How to Increase Your Word Count (Meaningfully!)
Different types of stories have different target word counts:
Short Stories – 1,000 – 5,000 words
Novellas – 20,000 to 50,000 words
Novels – 50,000 – 110,000 words
Epic – 110,000 words and up (though these are rare)
Different age categories also have target word counts:
Middle Grade novels – 25,000 – 40,000 words
Young Adult novels – 45,000 – 80,000 words
New Adult: 60,000 – 85,000 words
Adult 65,000 – 110,000
Even different genres have target word counts:
Literary novels – 80,000 to 110,000 words
Romance novels – 50,000 to 80,000 words
Fantasy novels – 90,000 to 110,000 words
Mystery novels – 70,000 to 90,000 words
But how do you make sure your story gets anywhere near your target word count?
1. Know what you’re writing about… know what your story is about.
All too often, inexperienced writers sit down with only a tiny seed of an idea, and they start writing with no plan, no idea what the story will be about, and no direction. This is fine when you’re just writing a zero draft–sort of a precursor to the first draft, where you’re just playing around in your story’s world and seeing if the story takes off naturally. But at some point you do need to flesh your idea out into a well-structured story. There are loads of resources online, not to mention amazing books, that can help you figure out plot and story structure. Making sure you hit all the right beats in your story is the best way to get it into the right word count range.
2. Write out a scene list.
Scene lists are one of the handiest tools a writer can use. They help you plan out your story, they act as a guide to keep you on track while you write, and they also break your story down into manageable chunks. Its a lot easier to write a scene than it is to write an unknown chunk of your story. If you know what the scene is, you can see its beginning, middle, and end. You can focus on letting the words flow just in that scene because you know what needs to happen.
3. Don’t skimp on description.
When writers say they’re struggling with their word count, quite often part of the problem is they’re not describing things. Their stories end up being a laundry list of activities:
Sarah walked out the front door and climbed into her car. She drove into the city and parked near the river. It was a pretty day, so she decided to walk for a little while before she was supposed to meet Walter. The river was pretty when it was iced up along the shore.
That’s nice and all, but it’s just so boring. What was the weather like when Sarah walked outside. What did she see? What does her car look like? Does her car and its condition tell us anything about Sarah’s life? How far away is the city? Now, let’s try it another way:
Sarah walked out the front door into the bitter cold of a January afternoon. Her car, an old Volkswagon, sat in the driveway, seemingly daring her to drive it. Between the peeling paint and dirt-crusted windows, it wasn’t much to look at, but it hadn’t broken down on her–yet. She climbed in and started the rumbling engine, hoping it would make it into the city today of all days.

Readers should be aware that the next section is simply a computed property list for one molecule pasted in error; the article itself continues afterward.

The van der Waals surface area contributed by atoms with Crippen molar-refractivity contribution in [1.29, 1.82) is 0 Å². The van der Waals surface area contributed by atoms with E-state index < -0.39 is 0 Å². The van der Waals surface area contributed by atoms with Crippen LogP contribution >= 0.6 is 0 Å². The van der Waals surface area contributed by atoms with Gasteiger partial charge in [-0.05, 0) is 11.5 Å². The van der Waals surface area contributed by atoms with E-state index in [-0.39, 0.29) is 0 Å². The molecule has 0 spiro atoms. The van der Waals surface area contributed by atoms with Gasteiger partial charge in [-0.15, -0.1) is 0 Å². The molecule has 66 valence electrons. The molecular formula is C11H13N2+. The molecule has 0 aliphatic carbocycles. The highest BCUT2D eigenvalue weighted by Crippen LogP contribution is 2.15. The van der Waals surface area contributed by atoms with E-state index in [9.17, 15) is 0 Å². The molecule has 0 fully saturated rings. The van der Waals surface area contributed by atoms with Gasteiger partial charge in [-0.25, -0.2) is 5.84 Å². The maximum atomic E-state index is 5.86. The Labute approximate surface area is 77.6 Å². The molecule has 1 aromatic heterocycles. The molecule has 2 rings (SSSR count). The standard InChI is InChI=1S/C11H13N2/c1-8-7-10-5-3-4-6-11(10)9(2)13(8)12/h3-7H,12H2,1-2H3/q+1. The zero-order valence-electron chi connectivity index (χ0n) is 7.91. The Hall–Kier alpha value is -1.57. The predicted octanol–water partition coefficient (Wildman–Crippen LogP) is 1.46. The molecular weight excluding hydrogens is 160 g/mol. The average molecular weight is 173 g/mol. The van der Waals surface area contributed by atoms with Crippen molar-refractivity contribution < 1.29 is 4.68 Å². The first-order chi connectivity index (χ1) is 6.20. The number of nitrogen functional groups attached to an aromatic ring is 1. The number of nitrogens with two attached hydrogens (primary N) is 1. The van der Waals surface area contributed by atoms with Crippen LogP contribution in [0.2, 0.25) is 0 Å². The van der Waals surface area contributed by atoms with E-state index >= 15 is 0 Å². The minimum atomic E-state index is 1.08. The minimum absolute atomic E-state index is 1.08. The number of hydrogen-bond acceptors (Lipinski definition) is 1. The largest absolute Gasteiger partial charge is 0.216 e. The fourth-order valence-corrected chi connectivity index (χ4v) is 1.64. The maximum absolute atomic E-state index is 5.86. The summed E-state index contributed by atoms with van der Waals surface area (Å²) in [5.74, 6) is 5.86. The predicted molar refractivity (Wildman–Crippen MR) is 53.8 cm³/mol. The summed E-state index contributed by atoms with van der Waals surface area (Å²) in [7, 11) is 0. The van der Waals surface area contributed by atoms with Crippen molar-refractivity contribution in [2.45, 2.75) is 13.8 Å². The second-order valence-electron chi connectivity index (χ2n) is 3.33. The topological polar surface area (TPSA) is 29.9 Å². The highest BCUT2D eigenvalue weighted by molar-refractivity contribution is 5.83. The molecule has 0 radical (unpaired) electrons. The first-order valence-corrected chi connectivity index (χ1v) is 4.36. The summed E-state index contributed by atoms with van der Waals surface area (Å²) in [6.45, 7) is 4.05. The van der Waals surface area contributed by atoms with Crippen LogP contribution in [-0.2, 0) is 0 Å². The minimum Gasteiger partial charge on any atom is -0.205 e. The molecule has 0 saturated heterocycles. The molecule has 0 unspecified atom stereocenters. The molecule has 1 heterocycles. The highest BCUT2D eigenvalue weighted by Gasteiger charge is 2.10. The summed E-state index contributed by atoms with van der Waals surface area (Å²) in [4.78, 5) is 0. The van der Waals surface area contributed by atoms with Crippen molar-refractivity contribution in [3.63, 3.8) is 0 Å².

I’m not going to keep going, but you get the idea. In the first example, it only took eleven words to get Sarah from her front door into her car. In the second example, I expanded that to 70 words just by adding in a little description. And, not only did we expand the word count, now we know a lot more about Sarah, her car, and the day.
4. “Show” more often than you “tell.”
In the same vein as #2 above, make sure that you’re doing a lot of “showing” and not relying too much on “telling.” Author Anton Chekhov is supposed to have said, “Don’t tell me the moon is shining; show me the glint of light on broken glass,” and that’s really the best summary of “showing” vs “telling” you can get.
Sarah looked out the window and saw that the moon was shining isn’t as interesting as Sarah looked out the window and saw nothing except moonlight glinting off the lake, cast down from a black sky filled with gauzy, glowing clouds.
5. Avoid “floating head” dialogue.
This is a BIG one. All too often, budding writers tend to write dialogue that sounds like it’s being spoken by two heads floating in a dark room. They don’t seem to have bodies, because all they do is talk. They don’t physically interact with each other or their environments in any way. No one slides their hand down their face in frustration. No one runs their finger along the edge of their glass. No one reaches across the table to hold the other person’s hand. Not only does this make for a weird, boring, and unrealistic dialogue scene, but it you also lose out on some valuable words. You can double and even triple the word count in a dialogue section just by making sure your characters are physically interacting with their environment and with each other.
I hope that helps! 🙂